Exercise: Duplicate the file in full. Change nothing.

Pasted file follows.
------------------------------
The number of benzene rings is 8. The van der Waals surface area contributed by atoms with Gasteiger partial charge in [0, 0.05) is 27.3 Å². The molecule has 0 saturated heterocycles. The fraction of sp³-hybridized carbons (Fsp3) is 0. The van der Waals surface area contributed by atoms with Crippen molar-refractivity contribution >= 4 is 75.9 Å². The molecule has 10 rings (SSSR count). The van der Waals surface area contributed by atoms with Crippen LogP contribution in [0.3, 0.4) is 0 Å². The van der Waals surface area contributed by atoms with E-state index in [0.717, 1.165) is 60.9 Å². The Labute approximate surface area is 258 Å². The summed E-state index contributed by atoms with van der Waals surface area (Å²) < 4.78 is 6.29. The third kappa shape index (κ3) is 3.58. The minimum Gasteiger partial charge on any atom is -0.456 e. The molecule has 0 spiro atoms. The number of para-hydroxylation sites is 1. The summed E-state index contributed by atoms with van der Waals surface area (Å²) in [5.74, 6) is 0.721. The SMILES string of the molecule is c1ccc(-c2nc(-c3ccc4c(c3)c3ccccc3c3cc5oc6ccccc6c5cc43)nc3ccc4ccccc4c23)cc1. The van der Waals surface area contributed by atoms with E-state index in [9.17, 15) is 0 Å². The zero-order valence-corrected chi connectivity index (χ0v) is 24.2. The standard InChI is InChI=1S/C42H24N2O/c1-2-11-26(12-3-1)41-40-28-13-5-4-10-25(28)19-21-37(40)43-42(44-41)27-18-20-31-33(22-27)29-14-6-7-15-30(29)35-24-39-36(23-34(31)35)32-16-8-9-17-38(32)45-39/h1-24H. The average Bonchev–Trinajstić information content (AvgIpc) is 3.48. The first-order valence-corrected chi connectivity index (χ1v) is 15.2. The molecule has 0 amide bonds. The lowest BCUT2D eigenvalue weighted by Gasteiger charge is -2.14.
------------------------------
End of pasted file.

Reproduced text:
The number of benzene rings is 8. The van der Waals surface area contributed by atoms with Gasteiger partial charge in [0, 0.05) is 27.3 Å². The molecule has 0 saturated heterocycles. The fraction of sp³-hybridized carbons (Fsp3) is 0. The van der Waals surface area contributed by atoms with Crippen molar-refractivity contribution >= 4 is 75.9 Å². The molecule has 10 rings (SSSR count). The van der Waals surface area contributed by atoms with Crippen LogP contribution in [0.3, 0.4) is 0 Å². The van der Waals surface area contributed by atoms with E-state index in [0.717, 1.165) is 60.9 Å². The Labute approximate surface area is 258 Å². The summed E-state index contributed by atoms with van der Waals surface area (Å²) < 4.78 is 6.29. The third kappa shape index (κ3) is 3.58. The minimum Gasteiger partial charge on any atom is -0.456 e. The molecule has 0 spiro atoms. The number of para-hydroxylation sites is 1. The summed E-state index contributed by atoms with van der Waals surface area (Å²) in [5.74, 6) is 0.721. The SMILES string of the molecule is c1ccc(-c2nc(-c3ccc4c(c3)c3ccccc3c3cc5oc6ccccc6c5cc43)nc3ccc4ccccc4c23)cc1. The van der Waals surface area contributed by atoms with E-state index in [9.17, 15) is 0 Å². The zero-order valence-corrected chi connectivity index (χ0v) is 24.2. The standard InChI is InChI=1S/C42H24N2O/c1-2-11-26(12-3-1)41-40-28-13-5-4-10-25(28)19-21-37(40)43-42(44-41)27-18-20-31-33(22-27)29-14-6-7-15-30(29)35-24-39-36(23-34(31)35)32-16-8-9-17-38(32)45-39/h1-24H. The average Bonchev–Trinajstić information content (AvgIpc) is 3.48. The first-order valence-corrected chi connectivity index (χ1v) is 15.2. The molecule has 0 amide bonds. The lowest BCUT2D eigenvalue weighted by Gasteiger charge is -2.14.